Little Big are pianist/keyboardist leader Aaron Parks with guitarist Greg Tuohey, E-Collective bass guitarist David “DJ” Ginyard and drummer Tommy Crane. Gigs coming up include a Vortex 2-nighter in July.

What do we know so far? 

First impressions, I will have to play the audio a few times more, but there is enough to be gleaned to be going on with. Above you will hear a lot of metrical switching or rather more the feel that there is narrative which is even better. And there is also a funk undertow cleverly written in and even more so a strong electric blues sensibility that means the music does not go too densely into a corner and keeps a certain clarity within the complexity.

There is much else besides on ‘Kid’ (recorded in Brooklyn in March) and plenty of very abstract harmony in the compositional “code” while the hum of electronics is a matte rather than a crappy gloss coating because the sound remains organic despite all the tech and voltage. Little Big as a moniker dates back to before January 2015 when the Parks band personnel for WinterFest New York gigging included former Madeleine Peyroux drummer Darren Beckett who recently gave a masterclass at the Derry jazz festival.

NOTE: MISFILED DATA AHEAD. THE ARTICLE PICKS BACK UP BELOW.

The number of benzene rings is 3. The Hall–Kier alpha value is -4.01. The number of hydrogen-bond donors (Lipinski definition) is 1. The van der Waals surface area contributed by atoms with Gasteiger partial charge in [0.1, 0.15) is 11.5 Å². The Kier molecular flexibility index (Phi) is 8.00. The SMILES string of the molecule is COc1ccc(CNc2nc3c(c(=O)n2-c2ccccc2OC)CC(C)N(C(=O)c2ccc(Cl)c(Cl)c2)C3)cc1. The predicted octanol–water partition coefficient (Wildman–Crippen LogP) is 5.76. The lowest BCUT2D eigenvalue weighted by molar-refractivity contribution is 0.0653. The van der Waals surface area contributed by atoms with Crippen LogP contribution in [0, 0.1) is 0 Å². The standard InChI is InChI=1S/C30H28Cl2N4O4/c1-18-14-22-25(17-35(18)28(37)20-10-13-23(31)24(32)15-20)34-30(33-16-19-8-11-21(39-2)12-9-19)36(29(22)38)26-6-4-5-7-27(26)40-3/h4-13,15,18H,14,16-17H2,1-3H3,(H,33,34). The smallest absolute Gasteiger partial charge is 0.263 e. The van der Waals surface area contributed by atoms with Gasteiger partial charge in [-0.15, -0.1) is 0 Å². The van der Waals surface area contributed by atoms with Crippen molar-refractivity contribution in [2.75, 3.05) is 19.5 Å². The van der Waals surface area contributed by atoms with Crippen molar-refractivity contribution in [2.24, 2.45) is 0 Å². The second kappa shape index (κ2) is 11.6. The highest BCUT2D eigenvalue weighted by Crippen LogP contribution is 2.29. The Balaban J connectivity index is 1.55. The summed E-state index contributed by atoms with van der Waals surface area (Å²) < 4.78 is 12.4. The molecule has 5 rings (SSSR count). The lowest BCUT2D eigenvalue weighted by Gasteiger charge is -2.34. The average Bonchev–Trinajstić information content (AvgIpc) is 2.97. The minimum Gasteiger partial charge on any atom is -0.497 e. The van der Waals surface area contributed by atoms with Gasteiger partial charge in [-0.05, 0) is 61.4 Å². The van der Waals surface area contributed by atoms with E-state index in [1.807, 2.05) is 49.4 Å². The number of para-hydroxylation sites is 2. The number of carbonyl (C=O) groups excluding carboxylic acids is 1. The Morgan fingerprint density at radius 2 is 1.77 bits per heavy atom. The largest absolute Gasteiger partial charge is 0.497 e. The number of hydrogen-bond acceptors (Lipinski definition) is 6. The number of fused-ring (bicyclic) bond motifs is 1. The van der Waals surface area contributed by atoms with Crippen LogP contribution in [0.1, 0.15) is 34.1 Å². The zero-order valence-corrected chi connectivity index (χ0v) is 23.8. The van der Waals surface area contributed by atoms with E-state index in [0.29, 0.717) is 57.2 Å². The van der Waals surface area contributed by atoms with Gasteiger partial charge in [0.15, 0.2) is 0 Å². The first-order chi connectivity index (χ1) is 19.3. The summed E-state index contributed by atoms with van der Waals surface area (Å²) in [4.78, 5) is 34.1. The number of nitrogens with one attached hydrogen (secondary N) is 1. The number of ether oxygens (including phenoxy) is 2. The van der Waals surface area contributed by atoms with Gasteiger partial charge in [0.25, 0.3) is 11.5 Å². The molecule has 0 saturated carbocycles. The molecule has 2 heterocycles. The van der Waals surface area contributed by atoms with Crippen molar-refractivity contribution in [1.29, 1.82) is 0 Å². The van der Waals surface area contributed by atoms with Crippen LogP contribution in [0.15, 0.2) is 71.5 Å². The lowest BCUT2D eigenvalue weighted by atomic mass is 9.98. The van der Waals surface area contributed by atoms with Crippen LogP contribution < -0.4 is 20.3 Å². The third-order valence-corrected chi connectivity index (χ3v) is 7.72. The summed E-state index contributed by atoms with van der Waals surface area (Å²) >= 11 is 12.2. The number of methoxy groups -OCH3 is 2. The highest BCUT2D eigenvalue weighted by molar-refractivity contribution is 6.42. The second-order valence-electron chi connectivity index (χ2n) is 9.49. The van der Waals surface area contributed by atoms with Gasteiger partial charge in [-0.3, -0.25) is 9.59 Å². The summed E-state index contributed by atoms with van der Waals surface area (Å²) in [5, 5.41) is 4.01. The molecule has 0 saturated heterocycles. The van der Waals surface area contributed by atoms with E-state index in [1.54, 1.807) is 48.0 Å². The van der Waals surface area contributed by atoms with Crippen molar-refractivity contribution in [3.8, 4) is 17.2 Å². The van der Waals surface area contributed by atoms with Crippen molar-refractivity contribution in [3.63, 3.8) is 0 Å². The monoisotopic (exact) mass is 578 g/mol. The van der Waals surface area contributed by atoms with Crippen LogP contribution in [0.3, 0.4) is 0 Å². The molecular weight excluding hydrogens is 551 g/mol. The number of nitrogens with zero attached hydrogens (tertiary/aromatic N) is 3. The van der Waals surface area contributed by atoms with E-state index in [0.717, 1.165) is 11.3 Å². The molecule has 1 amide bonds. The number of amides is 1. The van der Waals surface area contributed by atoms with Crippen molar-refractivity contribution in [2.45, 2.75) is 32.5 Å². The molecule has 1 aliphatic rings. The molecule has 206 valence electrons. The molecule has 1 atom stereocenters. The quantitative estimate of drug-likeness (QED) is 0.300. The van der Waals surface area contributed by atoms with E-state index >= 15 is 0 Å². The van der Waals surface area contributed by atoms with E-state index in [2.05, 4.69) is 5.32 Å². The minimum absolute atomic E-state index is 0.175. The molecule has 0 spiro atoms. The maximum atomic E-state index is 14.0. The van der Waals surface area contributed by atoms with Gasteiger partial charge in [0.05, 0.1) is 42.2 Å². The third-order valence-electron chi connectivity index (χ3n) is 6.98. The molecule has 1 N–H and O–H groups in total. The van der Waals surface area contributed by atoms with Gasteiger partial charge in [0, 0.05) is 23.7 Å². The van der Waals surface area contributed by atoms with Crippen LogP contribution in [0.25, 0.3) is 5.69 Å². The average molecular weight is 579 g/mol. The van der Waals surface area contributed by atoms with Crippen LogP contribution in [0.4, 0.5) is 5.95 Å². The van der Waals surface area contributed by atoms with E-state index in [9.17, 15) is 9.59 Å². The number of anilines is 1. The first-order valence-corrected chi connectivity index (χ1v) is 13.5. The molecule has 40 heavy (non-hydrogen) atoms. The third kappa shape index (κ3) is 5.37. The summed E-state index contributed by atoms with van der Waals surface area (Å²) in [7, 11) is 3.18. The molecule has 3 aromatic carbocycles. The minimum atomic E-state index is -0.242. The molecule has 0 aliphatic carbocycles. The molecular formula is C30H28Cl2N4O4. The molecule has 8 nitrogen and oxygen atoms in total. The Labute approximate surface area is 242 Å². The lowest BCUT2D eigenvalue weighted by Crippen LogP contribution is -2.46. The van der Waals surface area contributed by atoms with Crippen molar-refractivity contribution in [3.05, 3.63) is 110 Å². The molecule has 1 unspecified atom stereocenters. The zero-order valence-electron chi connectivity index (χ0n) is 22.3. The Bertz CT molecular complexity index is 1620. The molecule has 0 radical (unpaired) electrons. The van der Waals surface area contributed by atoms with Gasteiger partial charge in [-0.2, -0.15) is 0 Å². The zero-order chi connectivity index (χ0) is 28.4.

Background? Well, Parks is one of the top jazz pianists of his generation on the international scene. I first heard him playing as a member of Terence Blanchard’s Flow band at the Pizza. That was back in 2006 on the day Spike Lee was premiering his new documentary When The Levees Broke: A Requiem in Four Acts in New Orleans, and the Blanchard band were playing ‘The Katrina Suite’. Parks has recorded as a leader briefly for Blue Note – Invisible Cinema got very good reviews – and I loved his solo piano album Arborescence released five years ago. The last I time I saw him play was in a band that featured bass guitarist Matt Garrison whose studio the video above was filmed in and saxist Zhenya Strigalev which was a relaxed Vortex affair when everybody seemed to enjoy themselves in the moment and the audience were, it is fair to say by looking at their faces, a splash of smiles, in seventh heaven.

Tuohey was outstanding a few years back on Orlando Le Fleming’s Romantic Funk while Crane of Late Bloomer is familiar from Logan Richardson’s Shift and is excellent live